Plaintiff filed the instant Motion to Reconsider on February 14, 2017. Doc. 30. He filed the instant Motion to Amend on the same day. Doc. 29.

         II. MOTION TO RECONSIDER

         A. Legal Standard

         Federal Rule of Civil Procedure 59(e) allows the Court "to alter or amend a judgment" if a motion is filed within twenty-eight (28) days after entry. Fed.R.Civ.P. 59(e). In order to alter a judgment, the moving party must show "either (1) an intervening change in the controlling law, (2) new evidence that was not available at trial, or (3) that there has been a clear error of law or a manifest injustice." Robinson v. Wix Filtration Corp. LLC. 599 F.3d 403, 407 (4th Cir. 2010). Mere disagreement as to how legal standards are applied will not support a motion under Rule 59(e). See United States ex rel. Becker v. Westinghouse Savannah River Co.. 305 F.3d 284, 290 (4th Cir. 2000) (quoting Hutchinson v. Stanton. 994 F.2d 1076, 1082 (4th Cir. 1993)). Further, Rule 59(e) "provides for an extraordinary remedy that should not be awarded except under exceptional circumstances." Mayfield v. Nat'l Ass'n for Stock Car Auto Racing. Inc.. 674 F.3d 369, 378 (4th Cir. 2012).

         B. Analysis

         Plaintiffs argument for reconsideration is little more than mere disagreement with the Court's ruling. He challenges the Court's holding on fraud, where the Court found that Defendant's statement that it would verify Plaintiffs debt if challenged was not material to its dealings with Plaintiff. Doc. 30 at 1; Doc. 28 at 2-3. Plaintiff contends that Defendant's statement was fraudulent regardless of whether it was required by the FDCPA. Id.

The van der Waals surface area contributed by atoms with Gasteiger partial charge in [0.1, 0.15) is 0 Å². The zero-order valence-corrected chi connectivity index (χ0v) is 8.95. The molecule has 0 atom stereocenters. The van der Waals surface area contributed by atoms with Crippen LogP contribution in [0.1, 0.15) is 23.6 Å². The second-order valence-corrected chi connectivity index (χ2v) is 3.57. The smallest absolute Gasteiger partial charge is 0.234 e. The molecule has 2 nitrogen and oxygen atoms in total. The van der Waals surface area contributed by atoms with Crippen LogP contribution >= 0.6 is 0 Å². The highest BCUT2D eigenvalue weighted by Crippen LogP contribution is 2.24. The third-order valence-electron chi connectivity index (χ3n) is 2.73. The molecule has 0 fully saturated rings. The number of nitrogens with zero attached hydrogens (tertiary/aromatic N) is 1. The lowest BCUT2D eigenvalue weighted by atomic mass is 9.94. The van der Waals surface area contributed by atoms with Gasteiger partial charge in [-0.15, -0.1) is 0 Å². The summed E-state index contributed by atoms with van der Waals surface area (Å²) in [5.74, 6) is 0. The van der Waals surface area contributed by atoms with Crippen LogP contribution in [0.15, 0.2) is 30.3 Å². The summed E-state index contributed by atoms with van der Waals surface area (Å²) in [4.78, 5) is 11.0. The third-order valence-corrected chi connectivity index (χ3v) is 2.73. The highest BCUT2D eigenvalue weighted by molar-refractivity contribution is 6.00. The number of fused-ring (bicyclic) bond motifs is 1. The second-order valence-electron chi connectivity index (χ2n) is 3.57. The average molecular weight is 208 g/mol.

Materiality is often a mixed question of law and fact, and thus it is a question that the court decides. See Breault v. Berkshire Life Ins. Co., 821 F.Supp. 410, 414 (E.D. Va. 1993) (citing Fidelity & Guaranty Co. v. Haywood, 211 Va. 394 (1970)). Plaintiff does not demonstrate any clear error in the Court's reasoning on materiality, let alone a resulting manifest injustice that would justify reconsideration. He offers a "thought experiment" to challenge the Court's reasoning, but he offers no authority in support of his argument that Defendant's statement was material to his dealings with Defendant. See Doc. 28 at 2.

         Any promises to verify debts were immaterial because both Parties knew that there was no debt attributable to Plaintiff. See Doc. 26 at 12. Defendant's foreclosure letter discussed proving debts attributable to Plaintiff as part of Defendant's debt collection effort. Id. Plaintiff knew that that he had discharged the debt listed in the letter in bankruptcy and that the letter could not be a debt collection effort. Id. Furthermore, the letter also stated that "IF YOU HAVE RECEIVED A DISCHARGE IN A CHAPTER 7 BANKRUPTCY, WE ARE AWARE THAT YOU ARE NOT PERSONALLY OBLIGATED FOR THIS DEBT." Doc. 1, Ex. A. A promise to verify debts might be actionable in some contexts, as Plaintiff ...